How the SCOTUS sports betting ruling could impact Alabama - WSFA.com Montgomery Alabama news.

How the SCOTUS sports betting ruling could impact Alabama

Alabama Attorney General Steve Marshall says the state would have to pass a new law if it wants to allow sports betting. (Source: WSFA 12 News file photo) Alabama Attorney General Steve Marshall says the state would have to pass a new law if it wants to allow sports betting. (Source: WSFA 12 News file photo)
MONTGOMERY, AL (WSFA) -

Early Monday morning the Supreme Court of the United States ruled a 1992 federal law unconstitutional. The law had allowed states like Nevada to have massive sports books.

Instead, under the ruling it will be up to each state to come up with its own set of sports betting rules. Some states, like New Jersey, West Virginia, and Mississippi, have already passed laws allowing them to set up Las Vegas style sports books in their states.

Alabama is not one of those states.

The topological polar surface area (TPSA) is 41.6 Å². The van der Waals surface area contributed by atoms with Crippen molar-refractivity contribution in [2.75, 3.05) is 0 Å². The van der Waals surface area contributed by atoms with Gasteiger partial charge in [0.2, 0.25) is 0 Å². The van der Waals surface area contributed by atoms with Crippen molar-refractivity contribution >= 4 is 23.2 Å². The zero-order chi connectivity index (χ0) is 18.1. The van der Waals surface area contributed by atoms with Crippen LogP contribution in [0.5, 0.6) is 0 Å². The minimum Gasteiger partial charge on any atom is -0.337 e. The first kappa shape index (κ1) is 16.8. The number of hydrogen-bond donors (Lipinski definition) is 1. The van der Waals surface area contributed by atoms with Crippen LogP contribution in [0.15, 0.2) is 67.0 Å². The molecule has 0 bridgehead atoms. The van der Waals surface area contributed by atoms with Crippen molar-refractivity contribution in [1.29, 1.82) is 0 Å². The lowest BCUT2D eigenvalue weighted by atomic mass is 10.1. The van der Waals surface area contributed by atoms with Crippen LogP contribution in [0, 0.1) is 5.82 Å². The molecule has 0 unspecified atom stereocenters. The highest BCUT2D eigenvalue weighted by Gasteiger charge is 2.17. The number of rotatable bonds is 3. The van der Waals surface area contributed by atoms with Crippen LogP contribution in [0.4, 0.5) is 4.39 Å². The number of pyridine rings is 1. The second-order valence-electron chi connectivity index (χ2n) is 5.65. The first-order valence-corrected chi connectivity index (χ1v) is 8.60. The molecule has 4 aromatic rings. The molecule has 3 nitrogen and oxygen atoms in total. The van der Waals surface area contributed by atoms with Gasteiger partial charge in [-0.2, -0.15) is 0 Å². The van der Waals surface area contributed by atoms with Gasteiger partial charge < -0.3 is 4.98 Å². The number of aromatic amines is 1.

Attorney General Steve Marshall said in a statement:

“Today’s U.S. Supreme Court decision is not about whether sports gambling should be legal, but whether States should have the right to decide that question for themselves.  In Alabama, sports gambling is already against the law and the Court ruling does not alter that fact.” 

There is no indication that a casino style sports betting has any momentum in the state. The impact may be much smaller.

“I know that’s not something I will be taking up,” said Sen. Tom Whatley, R-Lee.

Whatley has sponsored fantasy sports bills in the past in an attempt to legalize games like Fan Duel or DraftKings. Whatley said the legislation could help see fantasy sports games become a reality in Alabama once again.

“I think it removes one of the obstacles used against fantasy sports in the past, and that’s what I am focused on I am not focused on the sports book” Whatley said.

Gubernatorial candidate Tommy Battle answered questions about the ruling on a Facebook live video. Battle said gambling is not a cure all for the state’s budget issues, but he would not stand in the way of a vote from the people.

Gov. Kay Ivey didn't respond to a request for comment.

Mississippi though plans to take advantage. The casinos already existing in the southern part of the state will be expected to take up a casino style sports book.

Copyright 2018 WSFA 12 News. All rights reserved.

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